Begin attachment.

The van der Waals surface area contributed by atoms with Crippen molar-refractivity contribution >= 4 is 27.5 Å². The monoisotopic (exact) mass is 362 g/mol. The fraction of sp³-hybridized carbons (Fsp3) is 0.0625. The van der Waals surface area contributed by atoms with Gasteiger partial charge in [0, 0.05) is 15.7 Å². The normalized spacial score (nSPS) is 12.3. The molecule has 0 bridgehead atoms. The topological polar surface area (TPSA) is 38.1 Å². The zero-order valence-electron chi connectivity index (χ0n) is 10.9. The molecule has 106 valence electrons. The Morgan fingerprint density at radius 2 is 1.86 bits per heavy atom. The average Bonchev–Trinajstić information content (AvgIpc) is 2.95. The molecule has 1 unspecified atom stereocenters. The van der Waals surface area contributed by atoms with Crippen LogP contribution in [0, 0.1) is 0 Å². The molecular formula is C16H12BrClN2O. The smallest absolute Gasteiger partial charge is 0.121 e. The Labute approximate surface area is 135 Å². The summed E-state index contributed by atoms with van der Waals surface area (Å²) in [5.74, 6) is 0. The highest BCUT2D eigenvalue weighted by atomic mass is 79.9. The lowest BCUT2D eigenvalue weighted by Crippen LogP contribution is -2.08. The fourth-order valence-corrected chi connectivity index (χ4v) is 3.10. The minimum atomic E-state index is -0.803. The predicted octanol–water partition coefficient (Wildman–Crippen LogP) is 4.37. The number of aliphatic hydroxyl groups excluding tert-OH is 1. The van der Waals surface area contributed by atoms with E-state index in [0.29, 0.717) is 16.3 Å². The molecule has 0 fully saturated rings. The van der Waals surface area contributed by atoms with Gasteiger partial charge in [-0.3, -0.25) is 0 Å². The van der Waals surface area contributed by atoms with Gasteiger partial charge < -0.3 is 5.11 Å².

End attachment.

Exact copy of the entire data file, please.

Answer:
The van der Waals surface area contributed by atoms with Crippen molar-refractivity contribution >= 4 is 27.5 Å². The monoisotopic (exact) mass is 362 g/mol. The fraction of sp³-hybridized carbons (Fsp3) is 0.0625. The van der Waals surface area contributed by atoms with Gasteiger partial charge in [0, 0.05) is 15.7 Å². The normalized spacial score (nSPS) is 12.3. The molecule has 0 bridgehead atoms. The topological polar surface area (TPSA) is 38.1 Å². The zero-order valence-electron chi connectivity index (χ0n) is 10.9. The molecule has 106 valence electrons. The Morgan fingerprint density at radius 2 is 1.86 bits per heavy atom. The average Bonchev–Trinajstić information content (AvgIpc) is 2.95. The molecule has 1 unspecified atom stereocenters. The van der Waals surface area contributed by atoms with Crippen LogP contribution in [0, 0.1) is 0 Å². The molecular formula is C16H12BrClN2O. The smallest absolute Gasteiger partial charge is 0.121 e. The Labute approximate surface area is 135 Å². The summed E-state index contributed by atoms with van der Waals surface area (Å²) in [5.74, 6) is 0. The highest BCUT2D eigenvalue weighted by atomic mass is 79.9. The lowest BCUT2D eigenvalue weighted by Crippen LogP contribution is -2.08. The fourth-order valence-corrected chi connectivity index (χ4v) is 3.10. The minimum atomic E-state index is -0.803. The predicted octanol–water partition coefficient (Wildman–Crippen LogP) is 4.37. The number of aliphatic hydroxyl groups excluding tert-OH is 1. The van der Waals surface area contributed by atoms with E-state index in [0.29, 0.717) is 16.3 Å². The molecule has 0 fully saturated rings. The van der Waals surface area contributed by atoms with Gasteiger partial charge in [-0.3, -0.25) is 0 Å². The van der Waals surface area contributed by atoms with Gasteiger partial charge < -0.3 is 5.11 Å².